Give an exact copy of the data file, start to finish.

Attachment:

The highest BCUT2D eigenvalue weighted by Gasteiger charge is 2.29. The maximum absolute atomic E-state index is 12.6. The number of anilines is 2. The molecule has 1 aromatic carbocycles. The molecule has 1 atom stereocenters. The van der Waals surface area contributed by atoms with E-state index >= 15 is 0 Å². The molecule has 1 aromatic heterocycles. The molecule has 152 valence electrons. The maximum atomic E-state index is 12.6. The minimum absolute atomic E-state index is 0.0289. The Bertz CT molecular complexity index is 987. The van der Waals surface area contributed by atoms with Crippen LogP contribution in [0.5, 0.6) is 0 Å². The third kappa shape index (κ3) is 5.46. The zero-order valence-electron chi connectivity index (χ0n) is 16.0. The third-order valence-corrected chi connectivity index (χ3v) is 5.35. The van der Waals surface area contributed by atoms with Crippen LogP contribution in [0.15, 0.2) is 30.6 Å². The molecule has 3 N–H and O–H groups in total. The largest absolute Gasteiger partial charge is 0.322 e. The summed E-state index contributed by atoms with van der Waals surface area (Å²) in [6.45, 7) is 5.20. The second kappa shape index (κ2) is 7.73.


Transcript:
The highest BCUT2D eigenvalue weighted by Gasteiger charge is 2.29. The maximum absolute atomic E-state index is 12.6. The number of anilines is 2. The molecule has 1 aromatic carbocycles. The molecule has 1 atom stereocenters. The van der Waals surface area contributed by atoms with E-state index >= 15 is 0 Å². The molecule has 1 aromatic heterocycles. The molecule has 152 valence electrons. The maximum atomic E-state index is 12.6. The minimum absolute atomic E-state index is 0.0289. The Bertz CT molecular complexity index is 987. The van der Waals surface area contributed by atoms with Crippen LogP contribution in [0.5, 0.6) is 0 Å². The third kappa shape index (κ3) is 5.46. The zero-order valence-electron chi connectivity index (χ0n) is 16.0. The third-order valence-corrected chi connectivity index (χ3v) is 5.35. The van der Waals surface area contributed by atoms with Crippen LogP contribution in [0.15, 0.2) is 30.6 Å². The molecule has 3 N–H and O–H groups in total. The largest absolute Gasteiger partial charge is 0.322 e. The summed E-state index contributed by atoms with van der Waals surface area (Å²) in [6.45, 7) is 5.20. The second kappa shape index (κ2) is 7.73.